The Samosa tale.

Samosa is a famous Indian snack delicacy, which was accidentally invented many years ago in a village called as Sukrut, in Uttar Pradesh. This was when a mother wanted her kids to eat their meal. Kids were so picky that she tried innovating the food. She wrapped the potato sabzi in chapati and made a funny looking toy like wrap and the kids just loved it. Since then it became familiar to the people in the neighborhood. It gradually gained popularity throughout the country and evolved itself into what it is now.
Made out of spicy potato preparation wrapped in crispy layer of pastry, shaped into a 3 dimensional cone-like format and deep fried, samosa is the most famous and admired Indian snack, which is had with a chatni or sauce made out of green chilies, tamarind and lots of cilantro.
Americans have burgers, Italians have pizzas, Mexico has nachos, China has noodles, Japan has sushi, Denmark had pastries and India has samosas! The country where people from so many different cultures thrive amidst all the difference of traditions, values, festivals, food habits, but when it comes to snacking its Samosas for eveyrone!
This info was for those who aren’t familiar with this ‘wonder’.
Let me tell you something more about my bonding with Samosas.
I love and have been relishing Samosas ever since the days I used to call it ‘Tamota’.
I don’t remember when I took the first bite of it, but I do remember the last time. It was today in the evening while I was returning from office. I grabbed a quick meal of a Samosa chaat. Oh! It was so satiating and filling. It’s great to have something like this after a hectic day.
Eat is from the top of the cone or turn it upside down and start from the crunchy and crusty collar, it taste equally wonderful either way.

Now a days samosas can be had in a variety of ways. It can be had as a chaat, i.e., with curd and sweet and sour chutnies, or you can sandwich it between the bread of pav with cheese. You can have it with sambhaar, or the one filled with paneer, minced meat, or the sweet versions filled with thickened condensed milk and nuts and even chocolate!
You can find a samosas being relished in a variety of ways and almost on every occasion. Be it a birthday party, or a wedding, you will always find it on the menu as a snack. When a prospective groom’s family visits a girl’s family to meet them, there also you will find samosas accompanied by tea and sweets! And as they show it in movies, the boy takes a bite and asks, ‘these samosas are so delicious, where did you get them from?’ And the girl’s mother replies, ‘These are home-made, my daughter made them. She cooks wonderful food’. Then the boy looks at the girl and smiles, and the girl blushes and looks away from him. Isn’t that romantic and funny? Yes it is!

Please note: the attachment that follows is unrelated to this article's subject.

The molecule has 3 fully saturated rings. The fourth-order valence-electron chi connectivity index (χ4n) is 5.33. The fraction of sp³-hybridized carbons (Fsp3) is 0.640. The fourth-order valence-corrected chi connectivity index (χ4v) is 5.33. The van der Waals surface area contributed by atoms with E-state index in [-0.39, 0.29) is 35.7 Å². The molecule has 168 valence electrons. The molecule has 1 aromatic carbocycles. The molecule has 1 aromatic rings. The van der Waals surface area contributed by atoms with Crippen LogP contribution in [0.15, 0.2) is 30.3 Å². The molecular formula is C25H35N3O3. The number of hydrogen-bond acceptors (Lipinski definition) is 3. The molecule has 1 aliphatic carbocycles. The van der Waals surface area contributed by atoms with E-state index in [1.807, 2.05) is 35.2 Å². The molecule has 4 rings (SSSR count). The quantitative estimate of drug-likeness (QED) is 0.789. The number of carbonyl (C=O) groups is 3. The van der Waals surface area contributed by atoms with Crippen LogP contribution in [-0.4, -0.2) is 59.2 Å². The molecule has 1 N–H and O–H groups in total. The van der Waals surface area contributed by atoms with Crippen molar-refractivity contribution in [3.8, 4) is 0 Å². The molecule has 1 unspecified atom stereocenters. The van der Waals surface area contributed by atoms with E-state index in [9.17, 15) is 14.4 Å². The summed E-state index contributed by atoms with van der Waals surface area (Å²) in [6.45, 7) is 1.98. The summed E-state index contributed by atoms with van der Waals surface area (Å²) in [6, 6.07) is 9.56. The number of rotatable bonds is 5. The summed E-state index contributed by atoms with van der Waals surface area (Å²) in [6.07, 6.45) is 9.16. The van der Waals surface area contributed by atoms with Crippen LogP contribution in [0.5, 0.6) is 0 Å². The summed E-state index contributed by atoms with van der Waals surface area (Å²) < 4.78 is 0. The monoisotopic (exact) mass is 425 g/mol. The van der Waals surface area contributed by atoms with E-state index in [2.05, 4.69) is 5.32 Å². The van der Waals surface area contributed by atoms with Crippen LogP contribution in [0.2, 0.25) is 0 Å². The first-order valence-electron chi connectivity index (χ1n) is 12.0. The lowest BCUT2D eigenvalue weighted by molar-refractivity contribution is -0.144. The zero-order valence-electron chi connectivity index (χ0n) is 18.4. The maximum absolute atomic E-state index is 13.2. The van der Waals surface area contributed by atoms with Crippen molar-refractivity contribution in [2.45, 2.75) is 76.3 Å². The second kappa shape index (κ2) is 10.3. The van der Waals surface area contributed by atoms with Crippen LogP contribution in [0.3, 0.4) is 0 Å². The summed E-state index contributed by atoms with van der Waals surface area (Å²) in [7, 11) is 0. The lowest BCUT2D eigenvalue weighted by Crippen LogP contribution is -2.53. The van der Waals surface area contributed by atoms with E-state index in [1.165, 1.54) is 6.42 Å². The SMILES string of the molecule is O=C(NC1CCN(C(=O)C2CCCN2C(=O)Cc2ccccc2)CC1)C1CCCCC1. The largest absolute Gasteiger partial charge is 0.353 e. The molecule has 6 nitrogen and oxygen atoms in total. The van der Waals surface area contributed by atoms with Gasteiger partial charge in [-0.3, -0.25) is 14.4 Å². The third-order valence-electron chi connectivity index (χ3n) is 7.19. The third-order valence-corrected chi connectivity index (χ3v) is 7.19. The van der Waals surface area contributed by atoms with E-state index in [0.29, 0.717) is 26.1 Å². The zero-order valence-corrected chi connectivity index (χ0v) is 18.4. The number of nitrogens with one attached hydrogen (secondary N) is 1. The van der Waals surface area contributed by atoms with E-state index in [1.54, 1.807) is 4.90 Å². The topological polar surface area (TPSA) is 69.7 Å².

In my caste too, there are various ceremonies for every occasion. Even for the occasion of someone’s sad demise! On the third day, there are special prayers held so that the departed soul rests in peace. On this day, prashaad is prepared for the guests. It is properly packed in boxes and it comprises of kana prashaad, it’s a sweet preparation made of samolina, boiled chickpea cooked dry in spices, and what else? The samosa!
This kind of prashaad is also made during the other kind of special prayers before a wedding ceremony.
As a kid, I enjoyed being a part of lots of weddings. My paternal uncles’ and aunts’ wedding and maternal uncles’ and aunts’ wedding. And my cousins and I enjoyed samosas and other snacks with so many cups of espresso coffees dusted with lots of drinking chocolate.
But you don’t call only this snack as a samosa. There is a more to it.
In my office, my colleagues don’t wear tie unless a DGM or SGM pays a visit. At last moment, they take out a carton full of ties kept in one of the cupboard that is actually meant for keeping documents and struggle to find the one which will match their respective shirt’s color.
They put their tie on in so much of hurry that the knot doesn’t turn out to be perfect. And that’s when they say to each other, ‘Tera samosa theek kar be’! Which means your samosa is doesn’t look good, make it right. Yes, they refer to the triangular knot of the tie as Samosa! It sounds really funny looking at them doing and saying all this. :-D
My mom sometimes calls me Samosa. That’s when she feels I’ve put on weight she tells me to stop gorging on samosas and vadapavs, and tells me that I have become Samosa, which implies I’ve become fat. But what can I do? I can’t help it. I just love enjoying this snack after a long day at work or when I was in college, this was the only thing easily available. So now it has become a part of me.
Hope there are many others like me who too are in love with Samosas. And for those who haven’t yet tried it, go dig in.
But we must also remember that it is a snack and a snack cannot be a substitute for a meal. So it’s ok sometimes if you have samosas or any snack of your choice. But we must have a balanced diet and don’t make snacking a habit. Everything is good in moderation. So eat, enjoy and live a healthy life.
Take care… J


  1. Dear Manju

    What is the source of the origin of Samosa you have narrated. It's interesting


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